- When reviewing the word "gauntlet" for SAT prep, a student told herself that the meaning made sense given the nature of an MTV sports show of the same name, remarking half-contemptuously, "Oh, but you probably wouldn't know what that is." I'd normally take pride in not knowing what passing fad dominated the teenage TV market, but I took a little offense here at the suggestion that I was a withered old goat. In fact, I did know the show she was talking about; I watched a few episodes a couple years ago after being drawn in by the physique and attitude of the choleric, Cuban cutie Veronica Portillo.

- Above all, though, the easiest way to spot someone from a different generation is the slang they use. It's frightening how quickly your lingo goes out of style (my guess is that current teenagers wouldn't even immediately recognize "lingo" as a synonym of "slang"). This goes both ways. I get funny looks pretty frequently for using words like "gung ho," "fogey," "wimp," and others that I never would've suspected had already become démodé. Conversely, I had to embarrass myself by asking my students outright what the word "fried" meant in their argot -- when I first heard that so-and-so "got fried," I assumed they were talking about someone getting stoned. In fact, it means that so-and-so "got dissed really bad" or "put in their place."

At least that one I could've pieced together after hearing it a lot -- not so with "cise." One of my students (the pretty, popular, trendsetter type) used this word about ten times within an hour, despite never having used it before. "Oh great," I thought. "This word's just been born, so you can never say it too many times." She tried to explain it, but it has too many uses to be concisely defined. Reading over the entries at Urban Dictionary (most of which were entered by people in the DC metro area, so this word may not have spread to your region yet), and having heard the word many more times since then, I'd say the closest definition is "to hit someone up with" or "hook someone up with." (Yes, I realize the irony of using my generation's own impenetrable slang here.) For example, "hit me up with that pen over there" would be "cise me with that pen over there." Or when she wanted to be quizzed on vocabulary: "OK, cise me with some vocab words." I think someone needs to cise me with a few extra IQ points so I can keep all the usages straight.

So, that's a hint of what I deal with in my daily routine, although I could surely think of more examples if I had the time. The point is that I never would have discovered what a fogey I'd become if I'd chosen another line of work. A lack of contact with youngsters, such as that which characterizes the lives of most educated people, can seduce a person into believing that they're never going to grow old, thereby quieting their anxiety over their drifter's lifestyle and allowing them to persist in their adolescent view that "growing up" simply consists of getting a job and filing taxes.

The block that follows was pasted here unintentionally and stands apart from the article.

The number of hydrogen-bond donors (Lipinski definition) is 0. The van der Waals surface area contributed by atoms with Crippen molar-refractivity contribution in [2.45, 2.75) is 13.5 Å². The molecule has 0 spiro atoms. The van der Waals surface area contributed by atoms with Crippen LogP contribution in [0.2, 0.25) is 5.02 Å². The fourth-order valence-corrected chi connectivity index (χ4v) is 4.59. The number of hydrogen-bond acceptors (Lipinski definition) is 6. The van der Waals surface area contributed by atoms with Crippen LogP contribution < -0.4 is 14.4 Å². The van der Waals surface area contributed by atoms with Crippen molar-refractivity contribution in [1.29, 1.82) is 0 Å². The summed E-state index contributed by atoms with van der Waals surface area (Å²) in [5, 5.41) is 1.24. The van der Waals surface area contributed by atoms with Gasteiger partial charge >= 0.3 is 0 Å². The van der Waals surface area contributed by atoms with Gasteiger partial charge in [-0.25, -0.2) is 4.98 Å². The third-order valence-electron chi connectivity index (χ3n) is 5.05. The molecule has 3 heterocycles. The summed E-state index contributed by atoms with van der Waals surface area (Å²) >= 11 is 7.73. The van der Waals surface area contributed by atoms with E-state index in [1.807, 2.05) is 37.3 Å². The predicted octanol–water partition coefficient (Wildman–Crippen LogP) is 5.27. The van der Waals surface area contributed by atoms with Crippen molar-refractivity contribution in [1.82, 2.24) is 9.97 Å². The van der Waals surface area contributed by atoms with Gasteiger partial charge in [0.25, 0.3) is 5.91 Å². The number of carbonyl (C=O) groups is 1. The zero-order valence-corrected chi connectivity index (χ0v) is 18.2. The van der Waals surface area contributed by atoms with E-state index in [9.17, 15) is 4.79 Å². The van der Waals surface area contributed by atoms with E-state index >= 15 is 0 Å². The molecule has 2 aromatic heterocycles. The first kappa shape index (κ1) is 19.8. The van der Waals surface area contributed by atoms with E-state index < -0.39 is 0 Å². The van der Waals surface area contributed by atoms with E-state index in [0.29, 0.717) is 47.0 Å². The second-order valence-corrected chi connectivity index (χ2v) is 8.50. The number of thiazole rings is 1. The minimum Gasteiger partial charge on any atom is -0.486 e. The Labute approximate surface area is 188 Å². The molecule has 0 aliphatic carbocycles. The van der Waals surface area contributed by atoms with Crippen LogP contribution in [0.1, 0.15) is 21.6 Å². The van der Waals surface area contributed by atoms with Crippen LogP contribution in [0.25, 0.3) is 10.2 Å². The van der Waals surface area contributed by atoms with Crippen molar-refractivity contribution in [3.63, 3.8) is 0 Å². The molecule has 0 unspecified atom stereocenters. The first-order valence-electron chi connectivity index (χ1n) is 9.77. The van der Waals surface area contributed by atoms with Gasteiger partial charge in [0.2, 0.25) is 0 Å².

*Although I am "only" 26, that is still older than most estimates of human generation time, which are typically between 20-25 years. My father started dating my mother in college when he was probably 20, married her when he was 22, and was 26 when I was born (my mother is one year younger than he). Perhaps this, too, has made it more difficult for me to escape the reality of how behind schedule I am -- most educated people's parents were probably 10 years older at each stage of the courtship and childbirth cycle than mine were.

March 23, 2007

Geniuses on MTV: The portent of intellectual culture

Having been born in 1980, I remember when MTV used to broadcast music on television; now its programming consists mostly of bad reality shows. There are two such shows I actually find somewhat interesting, though, depending on the focus of the episode: True Life essentially brings the freak show tent into your living room, each episode spotlighting a handful of individuals who share the same unusual quality (at least by the standards of TV stars) -- for example, those who have OCD. Made tracks the progress a single person makes in achieving some outlandish transformation over a brief time period, such as a tomboy who wishes to blossom into a girly girl, or a 100-pound runt who wants to play on the varsity football team. Typically, the individual falls far short of their goal; e.g., usually they are given a token spot on a sports team, one assumes only because to do otherwise would crush the ego of the under-a-magnifying-glass subject. Where the person does achieve success, it is frequently a case of a "hot girl with glasses" transformation of the type parodied in Not Another Teen Movie -- that is, where the person has already been blessed by good genes and good luck, and so simply needs a brief intervention to smooth out their few remaining wrinkles. These shows tie together two important perspectives on human variation: namely, that it is ubiquitous and wide in scope (True Life) and that a lot of it has more to do with fortune than effort (Made).

Not being a TV junkie, I don't always care to watch the new episodes, but the summary of a recent True Life installment caught my eye: the "I'm a Genius" episode would profile three young individuals deemed geniuses. As I didn't recognize any of their names -- which you would expect given that two were in high school and one in his early 20s -- I knew immediately that "genius" didn't mean "genius" but "gifted" or "talented," since there is no such thing as an unrecognized genius.